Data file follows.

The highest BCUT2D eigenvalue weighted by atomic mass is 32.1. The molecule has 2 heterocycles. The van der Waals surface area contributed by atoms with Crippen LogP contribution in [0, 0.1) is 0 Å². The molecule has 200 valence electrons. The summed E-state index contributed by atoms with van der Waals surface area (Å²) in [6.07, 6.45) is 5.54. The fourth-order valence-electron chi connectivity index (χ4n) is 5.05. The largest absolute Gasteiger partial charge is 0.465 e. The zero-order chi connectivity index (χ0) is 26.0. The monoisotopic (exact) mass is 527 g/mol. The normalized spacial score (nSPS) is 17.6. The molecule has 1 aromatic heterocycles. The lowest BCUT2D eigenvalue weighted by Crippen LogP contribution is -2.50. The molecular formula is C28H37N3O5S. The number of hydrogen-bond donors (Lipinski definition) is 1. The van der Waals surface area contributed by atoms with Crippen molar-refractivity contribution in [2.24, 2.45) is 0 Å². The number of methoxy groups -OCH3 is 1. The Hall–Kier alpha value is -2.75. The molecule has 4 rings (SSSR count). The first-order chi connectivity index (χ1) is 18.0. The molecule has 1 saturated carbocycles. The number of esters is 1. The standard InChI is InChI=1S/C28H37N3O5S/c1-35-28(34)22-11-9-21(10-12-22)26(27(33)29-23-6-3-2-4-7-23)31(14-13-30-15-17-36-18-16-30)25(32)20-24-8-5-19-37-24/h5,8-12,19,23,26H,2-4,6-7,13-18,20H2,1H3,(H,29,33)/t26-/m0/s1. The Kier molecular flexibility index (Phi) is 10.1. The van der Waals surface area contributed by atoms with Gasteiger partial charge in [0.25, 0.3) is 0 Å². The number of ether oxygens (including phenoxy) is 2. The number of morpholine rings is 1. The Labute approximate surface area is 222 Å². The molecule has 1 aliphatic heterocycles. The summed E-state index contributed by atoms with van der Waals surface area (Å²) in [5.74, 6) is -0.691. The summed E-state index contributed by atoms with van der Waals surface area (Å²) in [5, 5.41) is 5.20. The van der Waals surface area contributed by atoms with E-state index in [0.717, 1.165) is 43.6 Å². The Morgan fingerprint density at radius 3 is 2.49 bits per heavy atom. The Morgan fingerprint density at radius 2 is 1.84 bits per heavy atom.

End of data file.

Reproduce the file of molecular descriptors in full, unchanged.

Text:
The highest BCUT2D eigenvalue weighted by atomic mass is 32.1. The molecule has 2 heterocycles. The van der Waals surface area contributed by atoms with Crippen LogP contribution in [0, 0.1) is 0 Å². The molecule has 200 valence electrons. The summed E-state index contributed by atoms with van der Waals surface area (Å²) in [6.07, 6.45) is 5.54. The fourth-order valence-electron chi connectivity index (χ4n) is 5.05. The largest absolute Gasteiger partial charge is 0.465 e. The zero-order chi connectivity index (χ0) is 26.0. The monoisotopic (exact) mass is 527 g/mol. The normalized spacial score (nSPS) is 17.6. The molecule has 1 aromatic heterocycles. The lowest BCUT2D eigenvalue weighted by Crippen LogP contribution is -2.50. The molecular formula is C28H37N3O5S. The number of hydrogen-bond donors (Lipinski definition) is 1. The van der Waals surface area contributed by atoms with Crippen molar-refractivity contribution in [2.24, 2.45) is 0 Å². The number of methoxy groups -OCH3 is 1. The Hall–Kier alpha value is -2.75. The molecule has 4 rings (SSSR count). The first-order chi connectivity index (χ1) is 18.0. The molecule has 1 saturated carbocycles. The number of esters is 1. The standard InChI is InChI=1S/C28H37N3O5S/c1-35-28(34)22-11-9-21(10-12-22)26(27(33)29-23-6-3-2-4-7-23)31(14-13-30-15-17-36-18-16-30)25(32)20-24-8-5-19-37-24/h5,8-12,19,23,26H,2-4,6-7,13-18,20H2,1H3,(H,29,33)/t26-/m0/s1. The Kier molecular flexibility index (Phi) is 10.1. The van der Waals surface area contributed by atoms with Gasteiger partial charge in [0.25, 0.3) is 0 Å². The number of ether oxygens (including phenoxy) is 2. The number of morpholine rings is 1. The Labute approximate surface area is 222 Å². The molecule has 1 aliphatic heterocycles. The summed E-state index contributed by atoms with van der Waals surface area (Å²) in [5.74, 6) is -0.691. The summed E-state index contributed by atoms with van der Waals surface area (Å²) in [5, 5.41) is 5.20. The van der Waals surface area contributed by atoms with E-state index in [0.717, 1.165) is 43.6 Å². The Morgan fingerprint density at radius 3 is 2.49 bits per heavy atom. The Morgan fingerprint density at radius 2 is 1.84 bits per heavy atom.